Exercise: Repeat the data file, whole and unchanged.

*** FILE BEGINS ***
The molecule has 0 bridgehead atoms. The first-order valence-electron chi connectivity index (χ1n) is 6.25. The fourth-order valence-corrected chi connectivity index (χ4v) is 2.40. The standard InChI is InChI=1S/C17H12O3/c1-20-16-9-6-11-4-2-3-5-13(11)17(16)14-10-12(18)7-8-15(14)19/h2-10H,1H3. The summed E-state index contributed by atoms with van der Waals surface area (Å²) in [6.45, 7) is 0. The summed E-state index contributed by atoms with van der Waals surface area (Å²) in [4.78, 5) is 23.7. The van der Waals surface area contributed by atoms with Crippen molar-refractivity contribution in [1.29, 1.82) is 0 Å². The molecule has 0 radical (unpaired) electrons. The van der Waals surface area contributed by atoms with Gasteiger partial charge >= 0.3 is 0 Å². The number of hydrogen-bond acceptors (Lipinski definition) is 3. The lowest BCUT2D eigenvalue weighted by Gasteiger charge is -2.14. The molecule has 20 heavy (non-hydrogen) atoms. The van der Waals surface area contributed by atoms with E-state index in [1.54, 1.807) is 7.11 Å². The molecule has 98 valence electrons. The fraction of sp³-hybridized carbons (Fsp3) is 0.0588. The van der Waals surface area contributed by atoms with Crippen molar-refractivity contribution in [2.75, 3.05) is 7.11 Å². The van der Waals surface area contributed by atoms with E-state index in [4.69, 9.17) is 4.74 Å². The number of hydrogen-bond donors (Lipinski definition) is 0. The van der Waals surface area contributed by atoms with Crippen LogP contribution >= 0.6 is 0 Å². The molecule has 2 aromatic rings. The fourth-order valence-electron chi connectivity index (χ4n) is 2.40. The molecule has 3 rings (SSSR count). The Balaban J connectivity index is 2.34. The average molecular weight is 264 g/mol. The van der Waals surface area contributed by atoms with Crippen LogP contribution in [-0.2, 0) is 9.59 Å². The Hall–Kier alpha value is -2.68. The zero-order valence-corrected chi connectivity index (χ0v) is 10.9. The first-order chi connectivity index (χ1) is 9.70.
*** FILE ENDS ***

The molecule has 0 bridgehead atoms. The first-order valence-electron chi connectivity index (χ1n) is 6.25. The fourth-order valence-corrected chi connectivity index (χ4v) is 2.40. The standard InChI is InChI=1S/C17H12O3/c1-20-16-9-6-11-4-2-3-5-13(11)17(16)14-10-12(18)7-8-15(14)19/h2-10H,1H3. The summed E-state index contributed by atoms with van der Waals surface area (Å²) in [6.45, 7) is 0. The summed E-state index contributed by atoms with van der Waals surface area (Å²) in [4.78, 5) is 23.7. The van der Waals surface area contributed by atoms with Crippen molar-refractivity contribution in [1.29, 1.82) is 0 Å². The molecule has 0 radical (unpaired) electrons. The van der Waals surface area contributed by atoms with Gasteiger partial charge >= 0.3 is 0 Å². The number of hydrogen-bond acceptors (Lipinski definition) is 3. The lowest BCUT2D eigenvalue weighted by Gasteiger charge is -2.14. The molecule has 20 heavy (non-hydrogen) atoms. The van der Waals surface area contributed by atoms with E-state index in [1.54, 1.807) is 7.11 Å². The molecule has 98 valence electrons. The fraction of sp³-hybridized carbons (Fsp3) is 0.0588. The van der Waals surface area contributed by atoms with Crippen molar-refractivity contribution in [2.75, 3.05) is 7.11 Å². The van der Waals surface area contributed by atoms with E-state index in [4.69, 9.17) is 4.74 Å². The number of hydrogen-bond donors (Lipinski definition) is 0. The van der Waals surface area contributed by atoms with Crippen LogP contribution >= 0.6 is 0 Å². The molecule has 2 aromatic rings. The fourth-order valence-electron chi connectivity index (χ4n) is 2.40. The molecule has 3 rings (SSSR count). The Balaban J connectivity index is 2.34. The average molecular weight is 264 g/mol. The van der Waals surface area contributed by atoms with Crippen LogP contribution in [-0.2, 0) is 9.59 Å². The Hall–Kier alpha value is -2.68. The zero-order valence-corrected chi connectivity index (χ0v) is 10.9. The first-order chi connectivity index (χ1) is 9.70.